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Population change by component 2010-2019

The map shows the population change by component 2010-2019. The map is related to the same map showing regional and municipal patterns in population change by component in 2020. Regions are divided into six classes of population change. Those in shades of blue or green are where the population has increased, and those in shades of red or yellow are where the population has declined. At the regional level (see small inset map), all in Denmark, all in the Faroes, most in southern Norway, southern Sweden, all but one in Iceland, all of Greenland, and a few around the capital in Helsinki had population increases in 2010-2019. Most regions in the north of Norway, Sweden, and Finland had population declines in 2010-2019. Many other regions in southern and eastern Finland also had population declines in 2010-2019, mainly because the country had more deaths than births, a trend that pre-dated the pandemic. In 2020, there were many more regions in red where populations were declining due to both natural decrease and net out-migration. At the municipal level, a more varied pattern emerges, with municipalities having quite different trends than the regions of which they form part. Many regions in western Denmark are declining because of negative natural change and outmigration. Many smaller municipalities in Norway and Sweden saw population decline from both negative natural increase and out-migration despite their regions increasing their populations. Many smaller municipalities in Finland outside the three big cities of Helsinki, Turku, and Tampere also saw population decline from both components. A similar pattern took place at the municipal level in 2020 of there being many more regions in red than in the previous decade.

Net internal migration rate, 2010-2019

The map shows the annual average internal net migration in 2010-2019. The map is related to the same map showing net internal migration in 2020. The maps show several interesting patterns, suggesting that there may be an increasing trend towards urban-to-rural countermigration in all the five Nordic countries because of the pandemic. In other words, there are several rural municipalities – both in sparsely populated areas and areas close to major cities – that have experienced considerable increases in internal net migration. In Finland, for instance, there are several municipalities in Lapland that attracted return migrants to a considerable degree in 2020 (e.g., Kolari, Salla, and Savukoski). Swedish municipalities with increasing internal net migration include municipalities in both remote rural regions (e.g., Åre) and municipalities in the vicinity of major cities (e.g., Trosa, Upplands-Bro, Lekeberg, and Österåker). In Iceland, there are several remote municipalities that have experienced a rapid transformation from a strong outflow to an inflow of internal migration (e.g., Ásahreppur, Tálknafjarðarhreppurand, and Fljótsdalshreppur). In Denmark and Norway, there are also several rural municipalities with increasing internal net migration (e.g., Christiansø in Denmark), even if the patterns are somewhat more restrained compared to the other Nordic countries. Interestingly, several municipalities in capital regions are experiencing a steep decrease in internal migration (e.g., Helsinki, Espoo, Copenhagen and Stockholm). At regional level, such decreases are noted in the capital regions of Copenhagen, Reykjavík and Stockholm. At the same time, the rural regions of Jämtland, Kalmar, Sjælland, Nordjylland, Norðurland vestra, Norðurland eystra and Kainuu recorded increases in internal net migration. While some of the evolving patterns of counterurbanisation were noted before 2020 for the 30–40 age group, these trends seem to have been strengthened by the pandemic. In addition to return migration, there may be a larger share of young adults who…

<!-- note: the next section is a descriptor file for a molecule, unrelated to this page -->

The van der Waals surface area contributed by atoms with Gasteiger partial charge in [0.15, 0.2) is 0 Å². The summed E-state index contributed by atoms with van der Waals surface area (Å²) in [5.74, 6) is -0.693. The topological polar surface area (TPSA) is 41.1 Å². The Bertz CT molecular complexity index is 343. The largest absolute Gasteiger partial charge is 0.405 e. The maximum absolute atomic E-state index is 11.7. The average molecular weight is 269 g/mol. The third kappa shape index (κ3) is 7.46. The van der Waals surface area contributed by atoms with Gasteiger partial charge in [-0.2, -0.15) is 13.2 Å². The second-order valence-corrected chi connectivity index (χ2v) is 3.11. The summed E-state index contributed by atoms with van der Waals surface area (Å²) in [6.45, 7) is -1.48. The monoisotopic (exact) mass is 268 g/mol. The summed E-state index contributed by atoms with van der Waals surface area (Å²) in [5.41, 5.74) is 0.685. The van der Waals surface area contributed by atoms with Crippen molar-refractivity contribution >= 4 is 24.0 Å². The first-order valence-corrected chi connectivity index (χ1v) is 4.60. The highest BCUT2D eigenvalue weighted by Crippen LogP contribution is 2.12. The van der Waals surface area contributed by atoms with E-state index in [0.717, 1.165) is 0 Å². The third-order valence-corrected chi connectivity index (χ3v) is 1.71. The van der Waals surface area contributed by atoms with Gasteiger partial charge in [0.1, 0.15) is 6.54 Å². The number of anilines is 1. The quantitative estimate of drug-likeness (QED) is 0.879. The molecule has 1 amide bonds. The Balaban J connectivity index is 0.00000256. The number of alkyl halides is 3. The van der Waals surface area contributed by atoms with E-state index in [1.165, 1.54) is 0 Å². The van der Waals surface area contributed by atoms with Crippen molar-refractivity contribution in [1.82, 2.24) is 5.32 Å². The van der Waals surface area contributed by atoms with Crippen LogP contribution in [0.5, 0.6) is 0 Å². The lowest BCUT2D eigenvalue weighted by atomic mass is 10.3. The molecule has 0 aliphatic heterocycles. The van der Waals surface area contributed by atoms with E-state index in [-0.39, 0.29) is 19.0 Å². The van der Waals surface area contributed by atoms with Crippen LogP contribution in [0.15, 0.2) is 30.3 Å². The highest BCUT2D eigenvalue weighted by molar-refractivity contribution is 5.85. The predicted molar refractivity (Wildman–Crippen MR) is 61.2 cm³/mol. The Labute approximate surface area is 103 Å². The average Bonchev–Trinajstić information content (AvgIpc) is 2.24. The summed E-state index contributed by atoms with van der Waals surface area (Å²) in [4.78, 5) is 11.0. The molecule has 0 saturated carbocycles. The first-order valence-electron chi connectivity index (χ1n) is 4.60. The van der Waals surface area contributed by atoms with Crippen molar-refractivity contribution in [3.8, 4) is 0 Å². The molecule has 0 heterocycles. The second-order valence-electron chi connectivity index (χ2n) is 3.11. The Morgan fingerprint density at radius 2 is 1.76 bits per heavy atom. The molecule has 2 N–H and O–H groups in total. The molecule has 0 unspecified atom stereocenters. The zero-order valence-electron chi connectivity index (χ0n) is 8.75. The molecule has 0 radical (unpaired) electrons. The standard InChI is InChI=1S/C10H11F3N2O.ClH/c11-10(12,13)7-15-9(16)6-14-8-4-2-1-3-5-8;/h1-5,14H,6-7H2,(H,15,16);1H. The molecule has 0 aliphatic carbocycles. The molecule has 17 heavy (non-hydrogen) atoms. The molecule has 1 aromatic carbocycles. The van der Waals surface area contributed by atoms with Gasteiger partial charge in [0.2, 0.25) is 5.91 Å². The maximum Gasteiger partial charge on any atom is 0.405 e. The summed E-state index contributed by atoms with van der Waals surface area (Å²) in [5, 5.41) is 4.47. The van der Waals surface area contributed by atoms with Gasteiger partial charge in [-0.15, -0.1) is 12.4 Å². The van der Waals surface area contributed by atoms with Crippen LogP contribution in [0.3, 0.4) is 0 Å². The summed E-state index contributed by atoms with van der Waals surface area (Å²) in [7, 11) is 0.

Cross-border commuting as share of employment

The map illustrates the average share of employees who commuted to another Nordic country between between 2015 and 2018 in Nordic regions (NUTS 2). Between 2015 and 2018, an average of approximately 49,000 people held a job in a Nordic country in which they were not residents. This indicates that, on average, 0.5% of the Nordic working-age population commuted to a job in another Nordic country. This is below the EU27 average of 1%, with the highest numbers found in Slovakia (5.1%), Luxembourg (2.8%) and Estonia (2.6%). Some of these people cross borders daily. Others work in another country by means of remote working combined with occasional commuting across borders.  Within the Nordic Region, the largest cross-border commuter flows are in the southernmost parts of Sweden, regions in the middle of Sweden and in Åland, where more than 1% of the working population commutes to another Nordic country. However, there may be individual municipalities where cross-border commuting is substantially higher. For example, the employment rate in Årjäng Municipality, Sweden, increases by 15 percentage points when cross-border commuting is taken into account. These municipalities are not reflected on NUTS 2 level when averages are calculated. In terms of absolute numbers in 2015, the highest numbers of commuters were from Sweden: Sydsverige (16,543), Västsverige (7,899) and Norra Mellansverige (6,890). The highest number of commuters from a non-Swedish region were from Denmark’s Hovedstaden (2,583).   Due to legislative barriers regarding the exchange of statistical data on cross-border commuting between the Nordic countries, more recent data is not available. 

At-risk-of-poverty rate 2011-2018 change